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CMBS Delinquencies Hit 4%



November 17, 2009 – Comments (5) | RELATED TICKERS: VNO , SPG , BXP

Suggestions that CRE defaults are the next shoe to drop are nothing new. I was way too early to the party and my CAPS score has taken a beating. However, the data is starting to catch up with the speculation. Moody's reports that CMBS delinquency rates surpassed 4% through the end of October, which is twice the amount projected by Fitch last December. Multifamily and hotels, which both topped 6%, had the highest rate of non-performing loans. Delinquency rates have already surpassed 10% in the usual suspects, Michigan and Nevada, and the South is not far behind. Whether or not CRE defaults are the catalyst for the correction so many have been calling for remains to be seen, but it certainly can't help.

5 Comments – Post Your Own

#1) On November 17, 2009 at 6:40 PM, blake303 (28.44) wrote:

I should add that I am not interested in discussing the end of days. If you speak exclusively in caps & exclamation points or cannot fathom a trend reversing itself at any point in the future, please hit your back button. 

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#2) On November 17, 2009 at 7:08 PM, floridabuilder2 (97.62) wrote:

unfortunately Blake, since i follow strictly residential, i did not realize the time frames in which CRE mortgages renew.  there are many games a bank can play, but at the end of the day CRE can't double in value from a 50% fall thus making the loan back to original.  2010 will, IMHO, represent the 2nd downward movement in the W shape. 

I agree with your #1 comment too

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#3) On November 17, 2009 at 7:37 PM, blake303 (28.44) wrote:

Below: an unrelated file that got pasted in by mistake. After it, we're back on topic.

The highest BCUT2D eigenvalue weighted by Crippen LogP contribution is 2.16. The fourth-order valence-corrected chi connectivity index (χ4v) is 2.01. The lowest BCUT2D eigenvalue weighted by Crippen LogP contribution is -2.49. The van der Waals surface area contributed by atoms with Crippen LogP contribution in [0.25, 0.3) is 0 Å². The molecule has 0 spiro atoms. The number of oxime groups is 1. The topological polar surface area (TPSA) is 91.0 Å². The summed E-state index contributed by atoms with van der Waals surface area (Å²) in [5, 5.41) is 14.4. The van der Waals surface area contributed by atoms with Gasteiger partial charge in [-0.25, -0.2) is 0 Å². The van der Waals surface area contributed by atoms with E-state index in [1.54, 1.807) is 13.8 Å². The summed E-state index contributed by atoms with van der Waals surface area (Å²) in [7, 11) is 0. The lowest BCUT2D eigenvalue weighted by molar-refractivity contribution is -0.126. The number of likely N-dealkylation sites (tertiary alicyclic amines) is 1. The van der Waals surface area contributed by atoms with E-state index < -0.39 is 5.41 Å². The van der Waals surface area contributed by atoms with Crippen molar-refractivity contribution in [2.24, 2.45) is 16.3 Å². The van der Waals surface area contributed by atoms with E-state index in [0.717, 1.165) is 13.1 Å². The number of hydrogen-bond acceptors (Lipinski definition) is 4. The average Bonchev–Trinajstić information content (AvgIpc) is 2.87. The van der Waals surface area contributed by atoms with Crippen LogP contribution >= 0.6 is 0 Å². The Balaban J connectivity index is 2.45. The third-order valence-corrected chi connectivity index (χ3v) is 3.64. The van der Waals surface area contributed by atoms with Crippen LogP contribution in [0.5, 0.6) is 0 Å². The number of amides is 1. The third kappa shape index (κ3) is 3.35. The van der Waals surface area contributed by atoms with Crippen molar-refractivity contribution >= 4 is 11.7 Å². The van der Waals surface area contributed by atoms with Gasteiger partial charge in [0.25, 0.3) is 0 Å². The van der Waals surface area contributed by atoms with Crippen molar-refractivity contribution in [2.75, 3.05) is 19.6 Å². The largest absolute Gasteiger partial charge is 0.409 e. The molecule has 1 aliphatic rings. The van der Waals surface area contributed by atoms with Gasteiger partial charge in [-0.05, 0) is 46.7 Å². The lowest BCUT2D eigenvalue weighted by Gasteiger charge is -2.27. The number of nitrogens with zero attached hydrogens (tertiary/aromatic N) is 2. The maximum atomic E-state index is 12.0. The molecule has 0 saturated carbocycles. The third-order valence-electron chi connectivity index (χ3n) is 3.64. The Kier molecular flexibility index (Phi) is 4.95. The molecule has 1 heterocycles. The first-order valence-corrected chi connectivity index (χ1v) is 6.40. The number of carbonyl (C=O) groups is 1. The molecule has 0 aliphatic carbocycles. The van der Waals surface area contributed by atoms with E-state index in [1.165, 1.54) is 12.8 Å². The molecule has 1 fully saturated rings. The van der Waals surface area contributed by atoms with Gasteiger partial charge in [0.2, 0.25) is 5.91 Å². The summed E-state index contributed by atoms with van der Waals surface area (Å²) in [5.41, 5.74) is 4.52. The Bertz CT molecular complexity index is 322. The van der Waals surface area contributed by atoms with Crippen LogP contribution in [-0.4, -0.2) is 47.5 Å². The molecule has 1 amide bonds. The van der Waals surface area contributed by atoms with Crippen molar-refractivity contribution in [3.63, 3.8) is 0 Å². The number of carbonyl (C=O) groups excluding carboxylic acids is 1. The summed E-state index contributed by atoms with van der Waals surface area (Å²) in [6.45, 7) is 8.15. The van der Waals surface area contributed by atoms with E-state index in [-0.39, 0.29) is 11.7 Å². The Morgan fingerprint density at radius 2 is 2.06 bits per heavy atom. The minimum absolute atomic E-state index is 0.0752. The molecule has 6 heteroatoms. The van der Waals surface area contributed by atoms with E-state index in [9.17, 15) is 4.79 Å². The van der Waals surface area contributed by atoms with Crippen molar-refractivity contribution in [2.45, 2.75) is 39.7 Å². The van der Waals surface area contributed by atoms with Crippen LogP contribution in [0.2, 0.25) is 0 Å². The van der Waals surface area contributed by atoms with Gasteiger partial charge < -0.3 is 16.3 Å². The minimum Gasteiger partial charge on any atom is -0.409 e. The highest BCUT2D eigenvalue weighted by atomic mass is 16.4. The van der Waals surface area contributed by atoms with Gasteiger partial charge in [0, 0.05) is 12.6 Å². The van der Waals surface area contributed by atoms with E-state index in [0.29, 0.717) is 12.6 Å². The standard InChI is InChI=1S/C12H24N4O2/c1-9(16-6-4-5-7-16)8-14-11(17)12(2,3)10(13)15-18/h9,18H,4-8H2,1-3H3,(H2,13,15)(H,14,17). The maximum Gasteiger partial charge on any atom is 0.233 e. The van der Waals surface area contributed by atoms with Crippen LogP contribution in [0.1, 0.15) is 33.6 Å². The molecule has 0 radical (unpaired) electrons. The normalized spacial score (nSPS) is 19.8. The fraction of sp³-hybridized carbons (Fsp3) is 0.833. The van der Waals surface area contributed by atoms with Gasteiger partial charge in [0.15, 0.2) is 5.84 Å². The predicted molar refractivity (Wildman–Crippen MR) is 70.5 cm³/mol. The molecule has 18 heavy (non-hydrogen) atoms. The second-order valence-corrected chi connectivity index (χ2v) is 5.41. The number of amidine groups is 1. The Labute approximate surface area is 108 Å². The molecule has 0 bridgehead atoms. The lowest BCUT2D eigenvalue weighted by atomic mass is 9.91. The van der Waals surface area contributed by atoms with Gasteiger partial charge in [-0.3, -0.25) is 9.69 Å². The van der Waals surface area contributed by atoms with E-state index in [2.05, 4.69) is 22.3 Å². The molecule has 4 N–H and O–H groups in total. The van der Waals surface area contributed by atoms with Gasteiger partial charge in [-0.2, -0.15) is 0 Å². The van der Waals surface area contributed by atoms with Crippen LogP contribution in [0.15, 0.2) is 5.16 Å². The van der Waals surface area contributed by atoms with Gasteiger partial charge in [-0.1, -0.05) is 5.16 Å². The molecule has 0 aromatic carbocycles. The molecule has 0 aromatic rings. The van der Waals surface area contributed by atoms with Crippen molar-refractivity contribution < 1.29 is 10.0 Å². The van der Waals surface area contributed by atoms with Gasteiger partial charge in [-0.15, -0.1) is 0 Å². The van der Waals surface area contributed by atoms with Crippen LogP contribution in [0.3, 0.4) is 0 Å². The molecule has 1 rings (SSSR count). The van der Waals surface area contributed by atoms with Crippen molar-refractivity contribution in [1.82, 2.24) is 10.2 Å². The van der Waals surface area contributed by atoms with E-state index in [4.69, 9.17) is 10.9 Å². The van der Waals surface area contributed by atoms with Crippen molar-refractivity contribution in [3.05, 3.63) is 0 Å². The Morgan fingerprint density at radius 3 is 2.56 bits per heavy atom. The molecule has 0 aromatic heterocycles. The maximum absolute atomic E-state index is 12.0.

FB - I am in total agreement on a 2010 W.

Residential and commercial are very different animals. In my experience, the excesses in commercial lending come no where near the stupidity that occurred on the residential side, which is not to say the lending was conservative. The problem is that size of many of the stupider CRE deals equate to thousands of residential mortgages.

Unlike many homeowners, some commercial borrowers have the capacity to pay down loans, put up additional collateral, or even issue equity as REITs have been lately. Owners may be able to limp along a property with negative cash flow until the market turns, but how long this can be sustained will vary widely. Like you, I do not care to make predictions, but I see the deterioration speeding up recently.

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#4) On November 17, 2009 at 8:32 PM, floridabuilder2 (97.62) wrote:

It will be interesting and there is huge amounts of equity on the sidelines waiting to step into the positions that go become non-performing.  Unlike residential, commercial will take a big hit but there are a lot of international players that will keep a floor on prices due to the sheer volume of demand for distressed commercial.  that is why I like distressed residential, because fewer dollars chasing it which means a bigger fall in price/value

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#5) On November 17, 2009 at 10:42 PM, angusthermopylae (38.84) wrote:

I tend to be a short-term doom and gloomer, but:

Some of us (including myself) are looking at scooping up property after the second crash.  If CRE goes down, I imagine other types of real estate would take a collateral hit, too.

With that in mind, there's a piece of property next door that should come on the market about the time this starts to shake out.  The current owner is clear-cutting the land for wood, and it's not much good for anything else after that.

He's already spoken to us about selling it afterwards.  Buy cheap, let the trees grow, and BAM!  In 80 or so years, my kids' kids (or even their kids) will have a veritable fortune...

(only half-kidding)

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